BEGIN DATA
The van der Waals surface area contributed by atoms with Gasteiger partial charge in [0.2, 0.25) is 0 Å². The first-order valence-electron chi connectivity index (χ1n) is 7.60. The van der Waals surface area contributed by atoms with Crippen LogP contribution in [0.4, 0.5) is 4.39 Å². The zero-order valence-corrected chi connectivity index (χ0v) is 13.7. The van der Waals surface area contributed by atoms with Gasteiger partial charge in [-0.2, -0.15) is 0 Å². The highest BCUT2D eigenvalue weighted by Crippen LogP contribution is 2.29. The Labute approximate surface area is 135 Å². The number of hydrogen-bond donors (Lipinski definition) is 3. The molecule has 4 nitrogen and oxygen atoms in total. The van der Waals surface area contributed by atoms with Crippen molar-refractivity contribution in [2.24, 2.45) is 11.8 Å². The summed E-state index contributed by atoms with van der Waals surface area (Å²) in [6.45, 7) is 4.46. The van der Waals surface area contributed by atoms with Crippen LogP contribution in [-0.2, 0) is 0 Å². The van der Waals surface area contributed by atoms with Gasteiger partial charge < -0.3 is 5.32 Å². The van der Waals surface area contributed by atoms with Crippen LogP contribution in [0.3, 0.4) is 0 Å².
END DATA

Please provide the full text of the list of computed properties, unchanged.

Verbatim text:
The van der Waals surface area contributed by atoms with Gasteiger partial charge in [0.2, 0.25) is 0 Å². The first-order valence-electron chi connectivity index (χ1n) is 7.60. The van der Waals surface area contributed by atoms with Crippen LogP contribution in [0.4, 0.5) is 4.39 Å². The zero-order valence-corrected chi connectivity index (χ0v) is 13.7. The van der Waals surface area contributed by atoms with Gasteiger partial charge in [-0.2, -0.15) is 0 Å². The highest BCUT2D eigenvalue weighted by Crippen LogP contribution is 2.29. The Labute approximate surface area is 135 Å². The number of hydrogen-bond donors (Lipinski definition) is 3. The molecule has 4 nitrogen and oxygen atoms in total. The van der Waals surface area contributed by atoms with Crippen molar-refractivity contribution in [2.24, 2.45) is 11.8 Å². The summed E-state index contributed by atoms with van der Waals surface area (Å²) in [6.45, 7) is 4.46. The van der Waals surface area contributed by atoms with Crippen LogP contribution in [-0.2, 0) is 0 Å². The van der Waals surface area contributed by atoms with Gasteiger partial charge < -0.3 is 5.32 Å². The van der Waals surface area contributed by atoms with Crippen LogP contribution in [0.3, 0.4) is 0 Å².